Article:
When in business, whether small or startup or well-established, you need to close. Closing is something that isn’t just done in a pitch. You’ll need to close many important conversations, such as when convincing a star employee or partner to join you and your company. To do so, you must learn some of the best practices required to make outstanding pitches and compelling points. Here are 5 of the most important ones:
Talk With Them, Not At Them
Monologues can be practiced, making delivery a lot easier. The problem is that it’s not a conversation. When you’re talking, whether it’s to a room or to a single customer, you must remember to involve them in the discussion. Don’t end with statements, end with questions. Ask them about their feelings and thoughts. Their answers will serve as feedback, which will tell you how to angle the rest of the conversation to best suit your needs.
Make It Quick
The longer the conversation becomes, the more likely it is that someone will lose interest in it. It’s not necessarily because the topic is boring, it’s because there’s always something tugging at their attention. So no matter who you’re talking to, it’s best to keep it short and fast. Introduce the needed concepts, such as the need for what you’re selling, and shift straight to a pitch.
It’s only natural to get excited about what you’re talking about and fill the conversation with as many details as possible, but you don’t need to tell them everything. If you do it right, they’ll ask for more information. Focus on what matters to them, and leave the rest for another day.
Let the Conversation Drift, It’s Okay
When the conversation threatens to get sidetracked, it might be tempting to wrestle things back on course. Unfortunately, that’s often the wrong move. The more you force it towards your agenda, the more disinterested someone often becomes. Letting things get sidetracked is not only safer for you, but it’s also a prime opportunity to get into someone’s head.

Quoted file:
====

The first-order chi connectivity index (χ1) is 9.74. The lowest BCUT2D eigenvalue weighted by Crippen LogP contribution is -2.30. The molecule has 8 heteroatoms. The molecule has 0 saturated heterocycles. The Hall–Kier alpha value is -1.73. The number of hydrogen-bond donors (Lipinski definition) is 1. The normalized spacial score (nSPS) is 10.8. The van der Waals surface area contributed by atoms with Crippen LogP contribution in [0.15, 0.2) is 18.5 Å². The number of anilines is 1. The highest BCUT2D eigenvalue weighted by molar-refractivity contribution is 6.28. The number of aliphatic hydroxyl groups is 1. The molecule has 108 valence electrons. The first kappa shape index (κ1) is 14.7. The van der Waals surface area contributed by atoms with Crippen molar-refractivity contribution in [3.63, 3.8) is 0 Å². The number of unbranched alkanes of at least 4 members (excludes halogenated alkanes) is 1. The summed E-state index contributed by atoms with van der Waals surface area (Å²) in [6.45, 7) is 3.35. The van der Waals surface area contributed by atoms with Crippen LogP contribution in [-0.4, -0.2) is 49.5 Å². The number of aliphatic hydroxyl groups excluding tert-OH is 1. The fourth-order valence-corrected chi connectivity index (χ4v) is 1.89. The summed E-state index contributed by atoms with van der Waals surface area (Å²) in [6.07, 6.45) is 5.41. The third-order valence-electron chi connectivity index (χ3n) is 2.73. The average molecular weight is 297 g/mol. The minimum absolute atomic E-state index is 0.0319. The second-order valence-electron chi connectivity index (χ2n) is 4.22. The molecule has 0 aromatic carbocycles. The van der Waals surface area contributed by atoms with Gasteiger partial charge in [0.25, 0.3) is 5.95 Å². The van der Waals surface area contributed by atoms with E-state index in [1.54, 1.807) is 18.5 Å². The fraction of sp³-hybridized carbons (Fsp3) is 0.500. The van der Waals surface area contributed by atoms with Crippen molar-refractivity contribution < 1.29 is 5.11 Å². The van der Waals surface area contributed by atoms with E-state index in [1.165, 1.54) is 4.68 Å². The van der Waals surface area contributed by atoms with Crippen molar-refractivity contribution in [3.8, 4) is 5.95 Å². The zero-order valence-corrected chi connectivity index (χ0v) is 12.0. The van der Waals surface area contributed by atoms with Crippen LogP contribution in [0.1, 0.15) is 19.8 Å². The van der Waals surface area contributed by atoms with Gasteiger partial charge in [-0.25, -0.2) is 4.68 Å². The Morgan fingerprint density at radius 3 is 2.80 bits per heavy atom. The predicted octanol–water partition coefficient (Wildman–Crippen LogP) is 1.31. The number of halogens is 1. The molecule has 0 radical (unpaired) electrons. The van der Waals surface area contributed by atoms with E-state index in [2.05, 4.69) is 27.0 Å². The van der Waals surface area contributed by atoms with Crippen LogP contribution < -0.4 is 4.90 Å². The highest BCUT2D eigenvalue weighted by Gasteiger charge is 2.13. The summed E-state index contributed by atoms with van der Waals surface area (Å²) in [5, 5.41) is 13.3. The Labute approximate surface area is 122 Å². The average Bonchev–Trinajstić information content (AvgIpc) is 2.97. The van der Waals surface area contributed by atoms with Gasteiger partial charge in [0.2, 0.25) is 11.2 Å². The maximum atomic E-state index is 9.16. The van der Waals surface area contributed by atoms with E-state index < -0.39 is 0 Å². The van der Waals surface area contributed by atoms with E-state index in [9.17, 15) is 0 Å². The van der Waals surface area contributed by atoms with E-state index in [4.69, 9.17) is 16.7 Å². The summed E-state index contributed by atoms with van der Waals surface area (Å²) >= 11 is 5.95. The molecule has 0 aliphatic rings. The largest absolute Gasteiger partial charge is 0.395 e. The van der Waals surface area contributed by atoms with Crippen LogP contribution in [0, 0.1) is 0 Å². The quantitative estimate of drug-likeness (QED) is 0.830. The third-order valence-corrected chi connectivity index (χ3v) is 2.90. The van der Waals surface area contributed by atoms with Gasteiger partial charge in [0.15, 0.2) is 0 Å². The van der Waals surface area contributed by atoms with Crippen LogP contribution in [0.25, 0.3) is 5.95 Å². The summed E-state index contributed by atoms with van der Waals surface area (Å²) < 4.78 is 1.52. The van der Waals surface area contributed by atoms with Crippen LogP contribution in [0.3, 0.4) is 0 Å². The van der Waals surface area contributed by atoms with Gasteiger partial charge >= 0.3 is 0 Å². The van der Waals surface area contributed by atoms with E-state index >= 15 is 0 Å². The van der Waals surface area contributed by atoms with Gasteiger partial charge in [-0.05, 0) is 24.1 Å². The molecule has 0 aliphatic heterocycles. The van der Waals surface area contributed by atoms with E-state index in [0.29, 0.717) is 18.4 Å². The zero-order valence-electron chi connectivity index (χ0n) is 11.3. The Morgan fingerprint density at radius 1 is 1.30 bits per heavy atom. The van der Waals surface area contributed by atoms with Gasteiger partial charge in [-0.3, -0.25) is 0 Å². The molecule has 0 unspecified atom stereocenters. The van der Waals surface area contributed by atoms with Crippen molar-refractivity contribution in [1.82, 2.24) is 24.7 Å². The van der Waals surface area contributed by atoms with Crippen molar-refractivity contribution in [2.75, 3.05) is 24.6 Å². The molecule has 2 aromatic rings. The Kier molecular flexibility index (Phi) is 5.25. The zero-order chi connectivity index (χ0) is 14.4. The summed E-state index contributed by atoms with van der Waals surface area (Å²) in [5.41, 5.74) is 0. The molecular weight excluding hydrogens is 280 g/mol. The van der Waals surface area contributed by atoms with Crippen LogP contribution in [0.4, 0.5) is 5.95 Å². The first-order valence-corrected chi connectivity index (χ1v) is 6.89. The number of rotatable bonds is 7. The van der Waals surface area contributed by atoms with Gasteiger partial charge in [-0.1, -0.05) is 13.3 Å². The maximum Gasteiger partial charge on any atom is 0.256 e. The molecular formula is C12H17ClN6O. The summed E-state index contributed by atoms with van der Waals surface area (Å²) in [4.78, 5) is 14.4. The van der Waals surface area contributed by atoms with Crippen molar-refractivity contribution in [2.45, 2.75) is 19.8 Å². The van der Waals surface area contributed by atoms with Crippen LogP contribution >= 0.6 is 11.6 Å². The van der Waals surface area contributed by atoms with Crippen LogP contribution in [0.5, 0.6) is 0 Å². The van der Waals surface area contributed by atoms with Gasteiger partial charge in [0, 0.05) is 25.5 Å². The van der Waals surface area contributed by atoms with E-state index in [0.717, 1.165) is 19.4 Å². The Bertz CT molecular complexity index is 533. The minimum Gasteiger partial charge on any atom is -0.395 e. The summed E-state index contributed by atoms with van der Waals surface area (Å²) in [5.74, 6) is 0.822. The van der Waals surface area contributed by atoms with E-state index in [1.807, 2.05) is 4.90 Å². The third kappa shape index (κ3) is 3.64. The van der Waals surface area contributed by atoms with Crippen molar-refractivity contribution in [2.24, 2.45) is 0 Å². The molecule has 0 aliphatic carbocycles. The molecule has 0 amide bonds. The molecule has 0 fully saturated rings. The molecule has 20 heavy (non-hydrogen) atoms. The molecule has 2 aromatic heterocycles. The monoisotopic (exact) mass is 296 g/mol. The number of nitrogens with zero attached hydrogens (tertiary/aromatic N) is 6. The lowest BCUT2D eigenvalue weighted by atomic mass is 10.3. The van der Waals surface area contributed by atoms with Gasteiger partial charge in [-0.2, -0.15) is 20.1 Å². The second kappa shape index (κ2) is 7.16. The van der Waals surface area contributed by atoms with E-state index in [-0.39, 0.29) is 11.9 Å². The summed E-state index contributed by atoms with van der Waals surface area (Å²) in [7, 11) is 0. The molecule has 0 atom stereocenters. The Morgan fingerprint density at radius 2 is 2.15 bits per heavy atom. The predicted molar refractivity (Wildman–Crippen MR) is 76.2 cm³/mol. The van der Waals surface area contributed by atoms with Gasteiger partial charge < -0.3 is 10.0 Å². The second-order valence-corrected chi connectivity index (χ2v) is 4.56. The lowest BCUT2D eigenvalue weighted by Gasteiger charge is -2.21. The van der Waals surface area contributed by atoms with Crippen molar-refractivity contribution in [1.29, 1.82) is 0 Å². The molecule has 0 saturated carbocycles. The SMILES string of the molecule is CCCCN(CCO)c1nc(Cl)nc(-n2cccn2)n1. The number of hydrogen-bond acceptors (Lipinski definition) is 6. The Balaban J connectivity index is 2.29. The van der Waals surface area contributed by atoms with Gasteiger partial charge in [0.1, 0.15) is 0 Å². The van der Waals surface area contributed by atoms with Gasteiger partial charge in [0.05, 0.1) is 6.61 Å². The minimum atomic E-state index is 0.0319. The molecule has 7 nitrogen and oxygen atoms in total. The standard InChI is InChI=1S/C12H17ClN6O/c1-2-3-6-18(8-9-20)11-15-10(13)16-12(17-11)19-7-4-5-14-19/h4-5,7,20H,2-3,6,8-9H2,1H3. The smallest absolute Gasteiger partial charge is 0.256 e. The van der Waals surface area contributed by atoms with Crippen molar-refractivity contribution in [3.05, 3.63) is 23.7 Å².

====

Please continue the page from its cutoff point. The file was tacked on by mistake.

Most people don’t get sidetracked out of the blue. There’s something on their mind, and they may subconsciously want to vocalize it. Letting them do that gives you a peek into their thought process, which allows you to further tailor the rest of the discussion.
Present a Narrative
A vocal list of your product’s benefits is a great way to bore someone and ruin a perfectly good conversation. Instead of doing that, you can frame the product or pitch with a story. Tell them about someone who benefited from joining you, or how your product solved a lot of problems for a user. While you’re still fundamentally discussing the product, you’re doing so in a way that’s compelling, interesting, and most importantly, grounded. It’s not just a theory when it’s in a story.
Solve a Problem
The best way to close a conversation is to focus on solving a problem. You stop being a salesman at that point and become someone’s friend. Spend the first part of the conversation figuring out what their problems and concerns are, and the next part sorting out how you can help solve that problem. Cut out everything that isn’t relevant to the present company, and focus on features and benefits that will help the listener. The more irrelevant your discussion seems, the more likely you are to ruin the conversation.
Closing in every conversation is more than being prepared. It’s about making closing a part of who you are. It will take time and practice, but you and your company will be better off for it.